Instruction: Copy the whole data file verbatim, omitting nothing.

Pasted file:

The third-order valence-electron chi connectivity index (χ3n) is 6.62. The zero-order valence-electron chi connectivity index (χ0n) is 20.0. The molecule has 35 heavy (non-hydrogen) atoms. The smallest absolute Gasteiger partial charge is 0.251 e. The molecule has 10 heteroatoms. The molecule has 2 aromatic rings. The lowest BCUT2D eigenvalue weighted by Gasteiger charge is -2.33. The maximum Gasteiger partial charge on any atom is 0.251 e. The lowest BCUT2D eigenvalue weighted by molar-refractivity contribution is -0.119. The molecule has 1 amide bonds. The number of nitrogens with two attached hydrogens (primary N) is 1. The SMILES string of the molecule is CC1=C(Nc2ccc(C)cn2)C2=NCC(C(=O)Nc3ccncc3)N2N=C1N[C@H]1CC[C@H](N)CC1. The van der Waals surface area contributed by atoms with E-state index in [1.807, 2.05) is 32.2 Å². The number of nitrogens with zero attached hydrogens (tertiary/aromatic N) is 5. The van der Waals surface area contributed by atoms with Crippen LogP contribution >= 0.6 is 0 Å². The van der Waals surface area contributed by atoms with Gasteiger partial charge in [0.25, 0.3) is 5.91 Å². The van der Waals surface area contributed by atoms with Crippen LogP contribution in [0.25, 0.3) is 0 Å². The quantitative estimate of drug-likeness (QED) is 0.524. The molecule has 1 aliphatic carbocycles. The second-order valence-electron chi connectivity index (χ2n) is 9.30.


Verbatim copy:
The third-order valence-electron chi connectivity index (χ3n) is 6.62. The zero-order valence-electron chi connectivity index (χ0n) is 20.0. The molecule has 35 heavy (non-hydrogen) atoms. The smallest absolute Gasteiger partial charge is 0.251 e. The molecule has 10 heteroatoms. The molecule has 2 aromatic rings. The lowest BCUT2D eigenvalue weighted by Gasteiger charge is -2.33. The maximum Gasteiger partial charge on any atom is 0.251 e. The lowest BCUT2D eigenvalue weighted by molar-refractivity contribution is -0.119. The molecule has 1 amide bonds. The number of nitrogens with two attached hydrogens (primary N) is 1. The SMILES string of the molecule is CC1=C(Nc2ccc(C)cn2)C2=NCC(C(=O)Nc3ccncc3)N2N=C1N[C@H]1CC[C@H](N)CC1. The van der Waals surface area contributed by atoms with E-state index in [1.807, 2.05) is 32.2 Å². The number of nitrogens with zero attached hydrogens (tertiary/aromatic N) is 5. The van der Waals surface area contributed by atoms with Crippen LogP contribution >= 0.6 is 0 Å². The van der Waals surface area contributed by atoms with Gasteiger partial charge in [0.25, 0.3) is 5.91 Å². The van der Waals surface area contributed by atoms with Crippen LogP contribution in [0.25, 0.3) is 0 Å². The quantitative estimate of drug-likeness (QED) is 0.524. The molecule has 1 aliphatic carbocycles. The second-order valence-electron chi connectivity index (χ2n) is 9.30.